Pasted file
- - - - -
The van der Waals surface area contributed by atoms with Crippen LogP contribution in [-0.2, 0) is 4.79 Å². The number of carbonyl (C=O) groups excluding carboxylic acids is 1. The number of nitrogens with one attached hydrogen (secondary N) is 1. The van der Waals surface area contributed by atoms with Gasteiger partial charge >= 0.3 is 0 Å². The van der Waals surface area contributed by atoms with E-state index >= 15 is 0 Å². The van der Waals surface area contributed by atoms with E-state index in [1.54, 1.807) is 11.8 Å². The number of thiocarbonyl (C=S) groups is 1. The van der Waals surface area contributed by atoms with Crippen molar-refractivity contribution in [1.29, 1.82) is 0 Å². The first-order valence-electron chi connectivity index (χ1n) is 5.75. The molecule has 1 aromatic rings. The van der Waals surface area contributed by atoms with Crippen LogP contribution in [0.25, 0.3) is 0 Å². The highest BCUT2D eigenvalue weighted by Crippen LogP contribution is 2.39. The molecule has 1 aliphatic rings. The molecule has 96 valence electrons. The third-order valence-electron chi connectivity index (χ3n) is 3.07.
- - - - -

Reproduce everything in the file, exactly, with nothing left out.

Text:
The van der Waals surface area contributed by atoms with Crippen LogP contribution in [-0.2, 0) is 4.79 Å². The number of carbonyl (C=O) groups excluding carboxylic acids is 1. The number of nitrogens with one attached hydrogen (secondary N) is 1. The van der Waals surface area contributed by atoms with Gasteiger partial charge >= 0.3 is 0 Å². The van der Waals surface area contributed by atoms with E-state index >= 15 is 0 Å². The van der Waals surface area contributed by atoms with E-state index in [1.54, 1.807) is 11.8 Å². The number of thiocarbonyl (C=S) groups is 1. The van der Waals surface area contributed by atoms with Crippen molar-refractivity contribution in [1.29, 1.82) is 0 Å². The first-order valence-electron chi connectivity index (χ1n) is 5.75. The molecule has 1 aromatic rings. The van der Waals surface area contributed by atoms with Crippen LogP contribution in [0.25, 0.3) is 0 Å². The highest BCUT2D eigenvalue weighted by Crippen LogP contribution is 2.39. The molecule has 1 aliphatic rings. The molecule has 96 valence electrons. The third-order valence-electron chi connectivity index (χ3n) is 3.07.